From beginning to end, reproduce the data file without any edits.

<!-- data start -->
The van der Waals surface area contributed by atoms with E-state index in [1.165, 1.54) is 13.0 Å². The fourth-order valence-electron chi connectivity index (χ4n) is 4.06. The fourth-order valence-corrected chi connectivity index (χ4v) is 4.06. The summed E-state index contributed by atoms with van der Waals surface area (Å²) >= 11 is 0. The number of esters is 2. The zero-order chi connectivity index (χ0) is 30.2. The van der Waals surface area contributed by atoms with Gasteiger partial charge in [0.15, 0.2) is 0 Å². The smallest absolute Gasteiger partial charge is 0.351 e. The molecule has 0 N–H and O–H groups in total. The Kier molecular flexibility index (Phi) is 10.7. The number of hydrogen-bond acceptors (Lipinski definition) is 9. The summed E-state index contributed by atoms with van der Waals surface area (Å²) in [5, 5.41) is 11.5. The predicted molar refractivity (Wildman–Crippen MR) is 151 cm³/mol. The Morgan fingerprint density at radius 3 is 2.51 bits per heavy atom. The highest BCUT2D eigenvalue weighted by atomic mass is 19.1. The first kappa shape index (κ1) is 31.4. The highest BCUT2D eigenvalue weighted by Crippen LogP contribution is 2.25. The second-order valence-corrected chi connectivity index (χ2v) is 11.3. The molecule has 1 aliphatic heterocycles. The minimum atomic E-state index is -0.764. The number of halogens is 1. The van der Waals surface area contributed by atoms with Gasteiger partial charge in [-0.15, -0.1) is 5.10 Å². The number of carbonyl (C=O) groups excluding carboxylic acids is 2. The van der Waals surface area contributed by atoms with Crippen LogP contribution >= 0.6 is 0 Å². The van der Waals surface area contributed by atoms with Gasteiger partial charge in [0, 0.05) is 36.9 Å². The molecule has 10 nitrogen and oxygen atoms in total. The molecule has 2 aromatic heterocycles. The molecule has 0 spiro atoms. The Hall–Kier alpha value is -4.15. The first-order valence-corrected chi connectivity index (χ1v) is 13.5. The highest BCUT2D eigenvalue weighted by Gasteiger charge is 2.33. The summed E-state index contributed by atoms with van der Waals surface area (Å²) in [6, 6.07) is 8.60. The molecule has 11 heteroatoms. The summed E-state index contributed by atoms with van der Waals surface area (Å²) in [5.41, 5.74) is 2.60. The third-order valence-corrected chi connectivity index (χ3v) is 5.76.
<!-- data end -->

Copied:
The van der Waals surface area contributed by atoms with E-state index in [1.165, 1.54) is 13.0 Å². The fourth-order valence-electron chi connectivity index (χ4n) is 4.06. The fourth-order valence-corrected chi connectivity index (χ4v) is 4.06. The summed E-state index contributed by atoms with van der Waals surface area (Å²) >= 11 is 0. The number of esters is 2. The zero-order chi connectivity index (χ0) is 30.2. The van der Waals surface area contributed by atoms with Gasteiger partial charge in [0.15, 0.2) is 0 Å². The smallest absolute Gasteiger partial charge is 0.351 e. The molecule has 0 N–H and O–H groups in total. The Kier molecular flexibility index (Phi) is 10.7. The number of hydrogen-bond acceptors (Lipinski definition) is 9. The summed E-state index contributed by atoms with van der Waals surface area (Å²) in [5, 5.41) is 11.5. The predicted molar refractivity (Wildman–Crippen MR) is 151 cm³/mol. The Morgan fingerprint density at radius 3 is 2.51 bits per heavy atom. The highest BCUT2D eigenvalue weighted by atomic mass is 19.1. The first kappa shape index (κ1) is 31.4. The highest BCUT2D eigenvalue weighted by Crippen LogP contribution is 2.25. The second-order valence-corrected chi connectivity index (χ2v) is 11.3. The molecule has 1 aliphatic heterocycles. The minimum atomic E-state index is -0.764. The number of halogens is 1. The van der Waals surface area contributed by atoms with Gasteiger partial charge in [-0.15, -0.1) is 5.10 Å². The number of carbonyl (C=O) groups excluding carboxylic acids is 2. The van der Waals surface area contributed by atoms with Crippen LogP contribution >= 0.6 is 0 Å². The van der Waals surface area contributed by atoms with Gasteiger partial charge in [0, 0.05) is 36.9 Å². The molecule has 10 nitrogen and oxygen atoms in total. The molecule has 2 aromatic heterocycles. The molecule has 0 spiro atoms. The Hall–Kier alpha value is -4.15. The first-order valence-corrected chi connectivity index (χ1v) is 13.5. The highest BCUT2D eigenvalue weighted by Gasteiger charge is 2.33. The summed E-state index contributed by atoms with van der Waals surface area (Å²) in [6, 6.07) is 8.60. The molecule has 11 heteroatoms. The summed E-state index contributed by atoms with van der Waals surface area (Å²) in [5.41, 5.74) is 2.60. The third-order valence-corrected chi connectivity index (χ3v) is 5.76.